“Passionate and committed people are at the heart of every high-performing team,” said Edie Goldberg, PhD, founder and President of consulting company E.L. Goldberg & Associates and author of The Inside Gig: How Sharing Untapped Talent Across Boundaries Unleashes Organizational Capacity.
When you’re assembling your team, you might look for people who fit into your idea of what “high performing” means; for example, you might think you need to populate your team with overachievers with a specific background or skillset. But the truth is, hiring a lot of the same type of person isn’t going to contribute to the success you’re seeking. To build a team that performs at the highest level, diversity is key.
“A high-performing team isn't made up of well-rounded individuals,” said Eber. “A high-performing team is well-rounded with individuals of different strengths, perspectives, [and] experiences.”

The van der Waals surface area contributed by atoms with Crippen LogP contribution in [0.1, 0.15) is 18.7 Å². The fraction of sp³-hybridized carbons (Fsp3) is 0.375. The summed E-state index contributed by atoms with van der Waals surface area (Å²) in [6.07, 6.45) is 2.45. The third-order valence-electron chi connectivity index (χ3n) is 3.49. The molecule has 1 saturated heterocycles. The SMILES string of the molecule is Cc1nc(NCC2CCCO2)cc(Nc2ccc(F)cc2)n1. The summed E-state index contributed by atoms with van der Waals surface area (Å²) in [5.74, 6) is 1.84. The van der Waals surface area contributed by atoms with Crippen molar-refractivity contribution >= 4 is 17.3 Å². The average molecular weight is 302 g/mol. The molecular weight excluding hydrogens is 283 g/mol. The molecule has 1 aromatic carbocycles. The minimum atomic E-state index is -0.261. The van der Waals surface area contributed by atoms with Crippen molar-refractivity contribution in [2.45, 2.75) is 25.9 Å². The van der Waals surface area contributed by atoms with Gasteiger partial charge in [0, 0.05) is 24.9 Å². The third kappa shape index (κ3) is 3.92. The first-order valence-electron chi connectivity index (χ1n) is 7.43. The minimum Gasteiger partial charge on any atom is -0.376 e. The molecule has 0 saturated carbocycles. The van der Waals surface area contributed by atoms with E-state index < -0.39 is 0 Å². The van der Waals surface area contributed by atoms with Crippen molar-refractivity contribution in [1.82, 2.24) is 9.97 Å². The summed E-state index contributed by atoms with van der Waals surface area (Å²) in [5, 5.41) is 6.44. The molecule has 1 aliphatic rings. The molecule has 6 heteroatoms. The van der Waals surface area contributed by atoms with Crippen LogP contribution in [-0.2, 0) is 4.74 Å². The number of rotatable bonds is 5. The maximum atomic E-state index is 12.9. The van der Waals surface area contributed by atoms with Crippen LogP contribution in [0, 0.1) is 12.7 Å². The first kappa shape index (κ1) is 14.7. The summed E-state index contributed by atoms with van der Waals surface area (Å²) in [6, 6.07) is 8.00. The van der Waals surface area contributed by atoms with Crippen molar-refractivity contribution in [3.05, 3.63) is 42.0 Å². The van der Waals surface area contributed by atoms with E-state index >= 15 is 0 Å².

Hiring different types of people allows you to leverage each of their unique strengths, perspectives, and experiences to build the strongest team possible. But keep in mind that because you’re bringing together different types of people (who likely have different ideas about the best way to work and get things done), it’s crucial to hire individuals with an “understanding of interpersonal styles of teammates to improve relationships and manage conflict,” advised Goldberg.
You can assemble a team with the potential to perform at a high level. But it doesn’t matter how much potential they have — if you don’t give them the clarity, structure, and direction they need, they’re not going to be successful.
For teams to perform at the highest level, they need “clear roles and responsibilities [and an] agreed upon approach for problem-solving and decision-making,” Goldberg said. Key attributes of high-performing teams also include a “well-defined vision [or] purpose and specific, measurable goals,” she continued. And when it comes to setting goals for high-performing teams, the more ambitious, the better.